- Junior standing & LING 325 or ENGL 325 “Introduction to Linguistics” for undergraduates.
- Cross-listed with LING 535.75
- Provides Track-B (Applied) or Elective credit for undergraduate Linguistics Minor.
ENGL 546-01: Victorian Stories: Criminality and Insanity: Professor Rosner: MW 2:00 – 3:15 PM
Victorian readers were fascinated by crime and its causes, with some of those causes traced to different kinds of madness likely to affect "weak" individuals. In this 500-level course designed for advanced undergraduate and beginning graduate students, we will read and discuss Victorian non-fiction and fiction related to Victorian crime and Victorian insanity. Some readings will involve crime in part; some will involve madness in part, some will involve both. We will also read and discuss work done by the students and by critics.
ENGL 547-01: Easter 1916: Literature and Revolution: Professor Clukey: MWF 10:00AM – 10:50 AM
Easter weekend 1916: a ragtag group of Irish intellectuals and rebels declared Ireland a free republic and occupied several buildings in downtown Dublin. Although the rebels were quickly captured and executed by the British army, their deaths ignited a revolution that divided Ireland and ended hundreds of years of brutal British occupation on much of the island. As W.B. Yeats put it, Ireland was “changed, changed utterly: a terrible beauty is born.”
ENGL 575-01: African American Novel: Professor Chandler: MWF 12:00PM – 12:50 PM
In this course we will explore African American writers’ use of the novel form from the mid-nineteenth century to the present. One objective of the course will be carefully examining how black novelists have used the form for common preoccupations in fiction—representing being, time, and place. Also important will be exploring how aesthetic and larger cultural contexts have affected African American novel-writing. To facilitate this line of inquiry, we will read a selection of relevant criticism.
Do the syllabus’ novels represent a tradition of African American literature? If so, in what ways? How do they make us think about conventional ways of categorizing literature by genre, expressive mode, and the authors’ race? What ideas about identity, society, history, language, and art do the novels inspire? How are novels for adults distinct from those for young readers?
Required books may include: Harriet Wilson, Our Nig; James Weldon Johnson, Autobiography of an Ex-Colored Man; Zora Neale Hurston, Their Eyes Were Watching God; Ralph Ellison, Invisible Man; Gwendolyn Brooks, Maud Martha; Percival Everett, God’s Country; Virginia Hamilton, Zeely; June Jordan, His Own Where; Toni Morrison, A Mercy; Dinaw Mingestu, All Our Names.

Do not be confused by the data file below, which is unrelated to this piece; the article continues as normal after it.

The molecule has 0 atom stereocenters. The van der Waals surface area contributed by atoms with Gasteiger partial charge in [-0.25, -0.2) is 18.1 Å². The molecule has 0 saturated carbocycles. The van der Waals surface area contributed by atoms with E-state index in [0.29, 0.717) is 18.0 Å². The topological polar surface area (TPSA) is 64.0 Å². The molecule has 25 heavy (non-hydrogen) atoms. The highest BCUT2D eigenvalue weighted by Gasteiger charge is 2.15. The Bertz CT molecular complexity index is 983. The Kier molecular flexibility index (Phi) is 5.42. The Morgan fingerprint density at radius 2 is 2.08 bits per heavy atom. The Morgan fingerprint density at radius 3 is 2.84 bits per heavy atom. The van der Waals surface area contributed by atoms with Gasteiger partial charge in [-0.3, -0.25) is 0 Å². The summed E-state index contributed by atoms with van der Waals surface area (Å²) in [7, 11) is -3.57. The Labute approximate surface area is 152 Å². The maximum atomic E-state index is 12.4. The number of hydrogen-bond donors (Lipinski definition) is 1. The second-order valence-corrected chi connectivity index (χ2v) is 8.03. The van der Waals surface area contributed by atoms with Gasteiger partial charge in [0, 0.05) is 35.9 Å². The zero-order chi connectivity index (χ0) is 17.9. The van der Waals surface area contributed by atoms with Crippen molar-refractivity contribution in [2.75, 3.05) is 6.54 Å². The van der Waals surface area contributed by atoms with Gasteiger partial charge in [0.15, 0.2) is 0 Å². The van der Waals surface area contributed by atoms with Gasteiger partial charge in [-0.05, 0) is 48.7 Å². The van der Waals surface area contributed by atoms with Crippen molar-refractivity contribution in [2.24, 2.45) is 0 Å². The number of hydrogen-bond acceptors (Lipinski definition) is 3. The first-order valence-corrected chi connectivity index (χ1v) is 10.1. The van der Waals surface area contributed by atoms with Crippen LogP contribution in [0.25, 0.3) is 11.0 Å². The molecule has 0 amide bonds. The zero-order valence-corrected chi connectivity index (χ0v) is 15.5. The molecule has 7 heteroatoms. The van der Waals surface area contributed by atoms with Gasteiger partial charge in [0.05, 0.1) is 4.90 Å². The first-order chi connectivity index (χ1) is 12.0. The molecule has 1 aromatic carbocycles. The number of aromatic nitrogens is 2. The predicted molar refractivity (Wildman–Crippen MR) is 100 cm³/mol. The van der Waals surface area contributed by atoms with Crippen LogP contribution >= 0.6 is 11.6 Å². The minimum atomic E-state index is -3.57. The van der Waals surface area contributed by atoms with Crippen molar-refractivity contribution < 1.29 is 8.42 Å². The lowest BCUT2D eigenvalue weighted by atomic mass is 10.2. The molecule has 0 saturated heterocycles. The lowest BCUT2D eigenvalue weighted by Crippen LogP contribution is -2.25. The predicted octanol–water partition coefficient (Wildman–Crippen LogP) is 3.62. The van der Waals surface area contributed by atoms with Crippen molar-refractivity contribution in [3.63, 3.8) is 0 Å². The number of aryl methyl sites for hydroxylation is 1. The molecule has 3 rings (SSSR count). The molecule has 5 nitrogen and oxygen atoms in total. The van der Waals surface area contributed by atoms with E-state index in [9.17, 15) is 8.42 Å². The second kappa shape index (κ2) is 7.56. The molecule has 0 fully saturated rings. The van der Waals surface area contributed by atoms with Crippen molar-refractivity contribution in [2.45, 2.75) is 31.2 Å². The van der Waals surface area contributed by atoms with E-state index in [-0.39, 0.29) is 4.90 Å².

ENGL 591-01: Plato – New Criticism: Professor Dietrich: TTh 1:00PM – 2:15 PM
We will study in some depth a number of key texts in literary theory from the classical era to the mid-twentieth century. We will focus on their different ways of answering these questions: how do literary texts construct meaning? What makes a work good? what is the appropriate relationship of art to society? We will also consider the relationship of theory to practical criticism. Students will be prepared to engage in contemporary debates about literary criticism by developing their skills in analysis and evidence-based argument and through examination of various historical perspectives on central issues in the field. Graduate students will be asked also to examine the wider cultural contexts of particular texts and to develop their pedagogical skills by teaching the material to the class in a thirty-minute period.
ENGL 599-01: Visual Rhetoric: Professor Johnson: TTh 4:00PM – 5:15PM
During any given day, countless individuals wake up in rooms with walls covered in images they value, dress in clothes covered with symbols that signify all sorts of messages, drive to school and work on roads flanked by billboards, fill the time between studying Powerpoint slides with videos (of the news, or people dumping ice water on themselves, or of cats), memes, and photos of friends, and go to bed streaming movies and television shows. There is little doubt that we are living in the age of the visual. Amidst these countless visual messages circulating about, understandings of the self, interpersonal relationships, bodies, marketplaces, nature and the natural, knowledge, and culture are all being shaped and reshaped. In this course we will work to make sense of the rhetorical power and narrative complexities of visual culture in the twenty-first century.